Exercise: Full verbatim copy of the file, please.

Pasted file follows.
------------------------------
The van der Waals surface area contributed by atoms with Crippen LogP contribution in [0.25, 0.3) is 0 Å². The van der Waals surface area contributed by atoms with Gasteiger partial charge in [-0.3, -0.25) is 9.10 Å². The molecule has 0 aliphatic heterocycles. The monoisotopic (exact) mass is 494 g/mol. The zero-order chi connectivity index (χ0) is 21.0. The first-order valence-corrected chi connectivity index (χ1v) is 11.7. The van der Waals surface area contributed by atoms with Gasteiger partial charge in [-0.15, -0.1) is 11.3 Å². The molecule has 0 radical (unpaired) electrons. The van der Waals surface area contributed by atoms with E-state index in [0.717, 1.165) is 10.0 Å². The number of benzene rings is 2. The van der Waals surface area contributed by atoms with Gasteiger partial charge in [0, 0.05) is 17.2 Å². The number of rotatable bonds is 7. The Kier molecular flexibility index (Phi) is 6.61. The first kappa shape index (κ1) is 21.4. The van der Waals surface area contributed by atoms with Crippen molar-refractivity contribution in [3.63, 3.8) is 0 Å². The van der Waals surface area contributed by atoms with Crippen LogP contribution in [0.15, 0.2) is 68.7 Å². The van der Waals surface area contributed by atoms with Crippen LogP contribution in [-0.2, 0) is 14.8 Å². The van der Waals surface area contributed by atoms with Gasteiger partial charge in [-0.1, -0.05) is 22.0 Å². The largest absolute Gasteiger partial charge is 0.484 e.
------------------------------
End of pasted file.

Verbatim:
The van der Waals surface area contributed by atoms with Crippen LogP contribution in [0.25, 0.3) is 0 Å². The van der Waals surface area contributed by atoms with Gasteiger partial charge in [-0.3, -0.25) is 9.10 Å². The molecule has 0 aliphatic heterocycles. The monoisotopic (exact) mass is 494 g/mol. The zero-order chi connectivity index (χ0) is 21.0. The first-order valence-corrected chi connectivity index (χ1v) is 11.7. The van der Waals surface area contributed by atoms with Gasteiger partial charge in [-0.15, -0.1) is 11.3 Å². The molecule has 0 radical (unpaired) electrons. The van der Waals surface area contributed by atoms with E-state index in [0.717, 1.165) is 10.0 Å². The number of benzene rings is 2. The van der Waals surface area contributed by atoms with Gasteiger partial charge in [0, 0.05) is 17.2 Å². The number of rotatable bonds is 7. The Kier molecular flexibility index (Phi) is 6.61. The first kappa shape index (κ1) is 21.4. The van der Waals surface area contributed by atoms with Crippen molar-refractivity contribution in [3.63, 3.8) is 0 Å². The van der Waals surface area contributed by atoms with Crippen LogP contribution in [0.15, 0.2) is 68.7 Å². The van der Waals surface area contributed by atoms with Crippen LogP contribution in [-0.2, 0) is 14.8 Å². The van der Waals surface area contributed by atoms with Gasteiger partial charge in [-0.1, -0.05) is 22.0 Å². The largest absolute Gasteiger partial charge is 0.484 e.